I made some decent coin (and a lot of beer!) busking here during the great blackout of 2003.

The Rex Hotel

The Rex Hotel Jazz and Blues Bar (194 Queen Street West, about 10 minutes’ walk from the hotel). A jazz and blues institution since I was in high school, The Rex is a retro, just-divey-enough place that has a decent selection of beer and live blues and jazz. I’ve seen some pretty good acts here and have stumbled home tipsy many a night from this joint.

Interior of Smokeless Joe

Smokeless Joe (125 John Street, about 12 minutes’ walk from the hotel). This is a place for the serious beer enthusiast. With a half-dozen taps and a couple hundred bottled beers, this tiny, friendly place was my preferred watering hole when I lived in the neighbourhood. If you want some food to go with your beer, they have delicious sandwiches and some pretty good oysters.

I’ve been there on some pretty good dates, such as this one as well as my first date with The Ginger Ninja.

When is Last Call in Ontario?

Bars and pubs have to stop serving alcohol at 2 a.m..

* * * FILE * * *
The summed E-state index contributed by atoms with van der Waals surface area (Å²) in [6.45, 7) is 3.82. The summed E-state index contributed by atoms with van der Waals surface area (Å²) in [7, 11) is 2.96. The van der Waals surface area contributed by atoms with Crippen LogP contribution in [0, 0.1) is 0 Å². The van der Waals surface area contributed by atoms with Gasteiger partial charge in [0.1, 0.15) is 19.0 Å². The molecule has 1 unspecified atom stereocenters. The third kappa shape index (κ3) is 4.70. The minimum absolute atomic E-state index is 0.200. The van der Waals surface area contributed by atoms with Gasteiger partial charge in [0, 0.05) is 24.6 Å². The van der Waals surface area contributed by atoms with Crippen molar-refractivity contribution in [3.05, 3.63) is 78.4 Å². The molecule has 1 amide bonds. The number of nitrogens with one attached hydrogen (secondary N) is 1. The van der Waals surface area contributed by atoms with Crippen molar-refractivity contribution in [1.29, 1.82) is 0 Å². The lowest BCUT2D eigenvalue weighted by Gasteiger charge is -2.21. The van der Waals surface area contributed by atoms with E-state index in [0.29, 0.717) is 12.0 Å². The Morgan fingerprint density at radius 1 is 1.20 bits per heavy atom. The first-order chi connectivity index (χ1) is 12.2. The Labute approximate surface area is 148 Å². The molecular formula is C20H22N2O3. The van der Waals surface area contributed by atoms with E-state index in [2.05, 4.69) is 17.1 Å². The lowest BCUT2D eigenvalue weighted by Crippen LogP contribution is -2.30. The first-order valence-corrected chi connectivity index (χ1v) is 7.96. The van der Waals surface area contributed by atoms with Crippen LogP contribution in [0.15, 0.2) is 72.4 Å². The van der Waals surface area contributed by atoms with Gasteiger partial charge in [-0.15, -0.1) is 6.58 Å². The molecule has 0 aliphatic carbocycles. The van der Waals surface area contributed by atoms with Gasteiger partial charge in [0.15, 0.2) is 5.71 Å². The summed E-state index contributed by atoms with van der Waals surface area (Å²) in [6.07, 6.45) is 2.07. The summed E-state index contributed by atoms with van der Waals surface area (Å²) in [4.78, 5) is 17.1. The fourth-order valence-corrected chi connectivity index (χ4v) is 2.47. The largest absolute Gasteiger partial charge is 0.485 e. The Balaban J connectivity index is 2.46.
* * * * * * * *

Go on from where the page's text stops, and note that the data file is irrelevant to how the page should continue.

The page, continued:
Is There Any Way to Get Served Booze After 2 a.m.?

teapot

I can neither confirm nor deny the veracity of the urban legend of “cold tea”, only that the urban legend exists. It does, after all, exist as an entry in Urban Dictionary.

There are speakeasies in town; the local term for them is “booze cans”. Their locations change over time, and the ones from my days as a single guy probably no longer exist. The best way to locate these places is to ask anyone who works in the entertainment/service industry such as a bartender or waiter; they’re where they go when their shifts end.

Be advised that you’ll get more out of the conference if you get some decent sleep and aren’t hung over…